January 29, 2014 —
MILFORD, PA — Early last year, in the wake of the Newtown school massacre, Pennsylvania and many other states decided to take a look at how they were handling school security, bullying, gun ownership, gang violence and other issues related to violent crime.
Glenn Pasewicz, executive director of the Joint State Government Commission, said a 34-member advisory committee was authorized by the PA state senate to look at laws applicable to these topics, as well mental illness and treatment, education issues and cultural influences including violent video games.
Because of his long history with the Drug Abuse Resistance Education (DARE) program, Pike County Sheriff Phil Bueki was asked to serve. The committee reported in December and called for amendment, revocation or creation of some 15 state laws, Bueki told the county commissioners on January 16.
At the top of his remarks, Bueki assured gun owners that neither legal gun ownership, nor the privacy of their homes would be impacted by the changes. “I hold gun ownership close to my heart. I’m very pro-gun, pro-family and pro-Constitution,” he said.
That said, he reported that some gun-related laws are no longer pertinent. He cited an 1840s law which provided that someone convicted of armed robbery had 60 days to surrender the weapon. “Now we’ll have immediate confiscation.”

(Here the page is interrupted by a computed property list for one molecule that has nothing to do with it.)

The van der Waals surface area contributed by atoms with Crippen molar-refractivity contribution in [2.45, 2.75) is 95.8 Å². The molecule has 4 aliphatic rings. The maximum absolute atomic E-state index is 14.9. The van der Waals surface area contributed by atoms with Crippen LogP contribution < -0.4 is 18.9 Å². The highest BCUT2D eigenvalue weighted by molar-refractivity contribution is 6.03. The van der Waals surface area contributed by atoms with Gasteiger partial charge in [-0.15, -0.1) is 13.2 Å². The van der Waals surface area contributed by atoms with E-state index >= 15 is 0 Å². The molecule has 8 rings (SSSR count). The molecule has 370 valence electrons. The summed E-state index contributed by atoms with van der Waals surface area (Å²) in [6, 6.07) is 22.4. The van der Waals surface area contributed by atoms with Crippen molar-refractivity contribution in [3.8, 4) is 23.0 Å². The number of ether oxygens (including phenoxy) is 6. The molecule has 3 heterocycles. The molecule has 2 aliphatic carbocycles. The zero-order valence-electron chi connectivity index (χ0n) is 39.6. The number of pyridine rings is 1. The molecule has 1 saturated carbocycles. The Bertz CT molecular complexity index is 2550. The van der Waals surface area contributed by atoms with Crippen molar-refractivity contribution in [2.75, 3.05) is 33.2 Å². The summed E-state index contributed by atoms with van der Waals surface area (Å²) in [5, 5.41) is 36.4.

He said the committee recommended common-sense changes to make schools safer.
There will be legislation to address electronic bullying; 80% of elementary school students admit that have been subjected to it.
Pennsylvania will not arm school teachers and administrators, but there will be $15 to $20 million for school police and their training, he said.
Bueki said he is not an advocate of additional electronic monitoring at school entrances, but legislators will incorporate anything the schools feel necessary to improve security. “Do I want it… not really, but maybe it’s something we have to go to.”
Commissioners’ Chair Rich Caridi commended the sheriff for his efforts to help “close the loopholes and protect the law-abiding.”
Courthouse security issues
Bueki also commented during a subsequent discussion about the need for prisoner housing and security that the new court addition would provide. The proposed addition would provide three separate secure passages for prisoners, judges and juries, and the public. Bueki said, “We moved 1,232 inmates through court (in 2013). They have to be separated. None of the others like child molesters and if one is murdered, who gets the $10 million lawsuit? We had 160 juveniles and they can’t be in view or earshot of the adults. We had 48 inmates in custody (at the old jail) one day last week… in a jail that was condemned in the 1980s; 20 or 25 in one cell, chained in the hallway or in closets. It’s a nightmare,” he said.
The sheriff said gang-related crime began about eight years ago and gangs still exist here. Some of his prisoners are gang members “and when they go to trial, they’re going to try to escape in transit to the courthouse. I have deputies on the street with shotguns and innocent people out shopping along the sidewalk… The gangs are here. It’s a reality of today,” he said.